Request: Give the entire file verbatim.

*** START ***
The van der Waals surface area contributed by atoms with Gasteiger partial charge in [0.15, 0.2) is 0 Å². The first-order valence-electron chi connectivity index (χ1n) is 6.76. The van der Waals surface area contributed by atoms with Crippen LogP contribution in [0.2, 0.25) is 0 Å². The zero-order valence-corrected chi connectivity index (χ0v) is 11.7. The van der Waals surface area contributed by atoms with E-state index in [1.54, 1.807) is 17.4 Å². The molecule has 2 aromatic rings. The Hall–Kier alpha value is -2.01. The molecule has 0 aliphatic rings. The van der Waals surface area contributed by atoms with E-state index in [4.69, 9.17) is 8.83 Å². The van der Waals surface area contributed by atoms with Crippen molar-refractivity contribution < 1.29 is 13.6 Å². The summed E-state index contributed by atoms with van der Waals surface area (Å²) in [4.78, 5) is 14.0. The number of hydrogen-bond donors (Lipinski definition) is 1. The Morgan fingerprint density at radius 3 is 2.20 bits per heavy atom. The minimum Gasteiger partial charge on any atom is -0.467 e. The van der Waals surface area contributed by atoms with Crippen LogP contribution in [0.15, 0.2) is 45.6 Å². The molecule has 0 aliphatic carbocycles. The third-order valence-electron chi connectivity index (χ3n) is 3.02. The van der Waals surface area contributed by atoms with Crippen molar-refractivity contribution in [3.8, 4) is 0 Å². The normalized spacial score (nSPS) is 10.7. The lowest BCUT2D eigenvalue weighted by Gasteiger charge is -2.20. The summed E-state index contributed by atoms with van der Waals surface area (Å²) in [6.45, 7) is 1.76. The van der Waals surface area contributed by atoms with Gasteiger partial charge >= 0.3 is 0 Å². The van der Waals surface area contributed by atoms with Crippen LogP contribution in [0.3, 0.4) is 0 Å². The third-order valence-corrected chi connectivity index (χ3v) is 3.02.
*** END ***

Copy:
The van der Waals surface area contributed by atoms with Gasteiger partial charge in [0.15, 0.2) is 0 Å². The first-order valence-electron chi connectivity index (χ1n) is 6.76. The van der Waals surface area contributed by atoms with Crippen LogP contribution in [0.2, 0.25) is 0 Å². The zero-order valence-corrected chi connectivity index (χ0v) is 11.7. The van der Waals surface area contributed by atoms with E-state index in [1.54, 1.807) is 17.4 Å². The molecule has 2 aromatic rings. The Hall–Kier alpha value is -2.01. The molecule has 0 aliphatic rings. The van der Waals surface area contributed by atoms with E-state index in [4.69, 9.17) is 8.83 Å². The van der Waals surface area contributed by atoms with Crippen molar-refractivity contribution < 1.29 is 13.6 Å². The summed E-state index contributed by atoms with van der Waals surface area (Å²) in [4.78, 5) is 14.0. The number of hydrogen-bond donors (Lipinski definition) is 1. The Morgan fingerprint density at radius 3 is 2.20 bits per heavy atom. The minimum Gasteiger partial charge on any atom is -0.467 e. The van der Waals surface area contributed by atoms with Crippen LogP contribution in [0.15, 0.2) is 45.6 Å². The molecule has 0 aliphatic carbocycles. The third-order valence-electron chi connectivity index (χ3n) is 3.02. The van der Waals surface area contributed by atoms with Crippen molar-refractivity contribution in [3.8, 4) is 0 Å². The normalized spacial score (nSPS) is 10.7. The lowest BCUT2D eigenvalue weighted by Gasteiger charge is -2.20. The summed E-state index contributed by atoms with van der Waals surface area (Å²) in [6.45, 7) is 1.76. The van der Waals surface area contributed by atoms with Gasteiger partial charge >= 0.3 is 0 Å². The van der Waals surface area contributed by atoms with Crippen LogP contribution in [0.3, 0.4) is 0 Å². The third-order valence-corrected chi connectivity index (χ3v) is 3.02.